It’s always inspiring to watch an Apple presentation. The unique synthesis of cutting edge technology, ethereal design and pop-culture coolness … it’s hard not to go into fangirl mode. These guys are masters of the art. Apple presentations are the experience of presents at Christmas combined with watching a chess grandmaster completely dominate the game.
But — lurking beneath the surface of the Apple presentation were a number of hints that point to an interesting future. Nearly every big technical leap was to do with chips. And many of the products they announced looked like a step towards AR. The iPhone X today may be fairly incremental, but it’s a starting point for what the iPhone will evolve into over the next ten years.
Almost completely glossed over in the presentation was the fact Apple has created its own GPU. This is an essential building block for an AR or VR headset it might release later down the line, and significant because Apple has historically been behind compared to Microsoft in graphics.
The other big chip mentioned in the presentation was the one used to do machine learning for face recognition. A good portion of the iPhone X demo was about FaceID, using face recognition to unlock the phone. The more interesting application, however, was using face data to animate emojis. This is definitely a test for future augmented reality software.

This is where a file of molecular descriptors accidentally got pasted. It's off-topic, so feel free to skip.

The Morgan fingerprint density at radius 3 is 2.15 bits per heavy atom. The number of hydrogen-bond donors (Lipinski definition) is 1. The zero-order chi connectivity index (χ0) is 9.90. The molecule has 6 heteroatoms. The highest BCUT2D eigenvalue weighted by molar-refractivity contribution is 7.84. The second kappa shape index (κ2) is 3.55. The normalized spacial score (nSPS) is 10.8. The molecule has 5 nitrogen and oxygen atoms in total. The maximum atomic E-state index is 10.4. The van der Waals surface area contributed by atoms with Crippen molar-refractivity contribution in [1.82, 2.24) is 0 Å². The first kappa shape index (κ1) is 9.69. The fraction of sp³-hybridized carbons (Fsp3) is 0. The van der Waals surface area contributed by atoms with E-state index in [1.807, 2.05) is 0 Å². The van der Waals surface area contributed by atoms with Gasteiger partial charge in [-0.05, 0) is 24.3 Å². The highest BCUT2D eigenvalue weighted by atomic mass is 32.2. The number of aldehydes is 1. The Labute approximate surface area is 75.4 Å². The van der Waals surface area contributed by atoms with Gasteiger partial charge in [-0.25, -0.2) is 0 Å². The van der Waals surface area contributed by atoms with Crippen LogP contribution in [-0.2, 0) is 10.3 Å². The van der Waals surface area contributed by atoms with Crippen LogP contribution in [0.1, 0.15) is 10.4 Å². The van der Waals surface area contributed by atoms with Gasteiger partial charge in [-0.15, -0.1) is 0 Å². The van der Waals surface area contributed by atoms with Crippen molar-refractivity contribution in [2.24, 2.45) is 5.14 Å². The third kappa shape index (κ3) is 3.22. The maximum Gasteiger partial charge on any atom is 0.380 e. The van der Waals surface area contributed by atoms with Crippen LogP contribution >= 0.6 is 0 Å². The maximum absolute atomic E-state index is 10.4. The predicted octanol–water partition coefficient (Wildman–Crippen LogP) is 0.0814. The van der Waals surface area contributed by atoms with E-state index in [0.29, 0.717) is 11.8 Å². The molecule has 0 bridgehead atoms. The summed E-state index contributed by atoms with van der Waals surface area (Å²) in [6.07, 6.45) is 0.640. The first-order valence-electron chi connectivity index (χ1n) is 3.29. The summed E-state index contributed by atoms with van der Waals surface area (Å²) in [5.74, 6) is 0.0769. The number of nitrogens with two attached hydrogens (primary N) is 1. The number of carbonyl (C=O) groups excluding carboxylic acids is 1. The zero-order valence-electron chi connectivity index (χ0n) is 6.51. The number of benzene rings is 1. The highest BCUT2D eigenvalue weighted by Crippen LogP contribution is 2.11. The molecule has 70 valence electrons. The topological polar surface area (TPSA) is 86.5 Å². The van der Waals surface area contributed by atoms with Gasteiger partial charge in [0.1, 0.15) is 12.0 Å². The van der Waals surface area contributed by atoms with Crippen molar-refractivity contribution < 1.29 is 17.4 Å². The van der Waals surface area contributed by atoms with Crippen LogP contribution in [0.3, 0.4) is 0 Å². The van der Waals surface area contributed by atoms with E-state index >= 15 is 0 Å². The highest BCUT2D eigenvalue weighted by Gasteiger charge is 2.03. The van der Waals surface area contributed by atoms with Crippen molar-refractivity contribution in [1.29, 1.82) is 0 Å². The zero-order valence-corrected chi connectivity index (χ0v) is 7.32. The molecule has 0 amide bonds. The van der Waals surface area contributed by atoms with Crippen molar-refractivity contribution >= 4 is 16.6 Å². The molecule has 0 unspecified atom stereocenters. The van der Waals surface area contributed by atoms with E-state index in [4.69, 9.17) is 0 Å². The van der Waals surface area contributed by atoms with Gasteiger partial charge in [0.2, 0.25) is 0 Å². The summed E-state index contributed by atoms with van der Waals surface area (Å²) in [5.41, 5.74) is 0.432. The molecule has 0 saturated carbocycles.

A big change with the iPhone X was it’s new bar of sensors — infrared camera, flood illuminator, proximity sensor, ambient light sensor, front camera, dot projector, speaker and microphone. They’re been used for FaceID now, but really they’ll be useful for the SLAM (simultaneous location and mapping) that AR software needs to accurately construct a model of the real world. It’s sort of like Google Tango — but it’s unclear if this sensor bar will stay on the iPhone or be incorporated into a future headset.
Apple Watch and Airpods seem to have been promoted to first class products, moved from ‘experimental’ to ‘scaling’ mode. It’s interesting that the new Apple Watch has built-in cellular — that means any future headset will be able to access cellular functionality using bluetooth via the watch, meaning it can be lighter. It’s likely Apple will want to unbundle more of the cumbersome features of an AR headset into other wearables.
There was one explicit AR gaming demo in the Apple presentation, and it actually wasn’t that impressive. Mobile AR is likely going to be a test bed for developers until they get the real thing. When, sometime in the next few years, Apple releases a headset, there will already be a community of developers who know how to use ARKit.
The thing I liked most about this presentation was that it tied together a bunch of hardware and software trends that have been happening in tech for the past few years (wearables, sensors, machine learning, graphics, VR) and brought them together.
We’re in a bit of a lull in the tech cycle, and this presentation finally gave us an answer for what much of the past few years in tech has been leading up to. I’ve been waiting for some tech trend to get excited about again, and now I feel that trend is AR.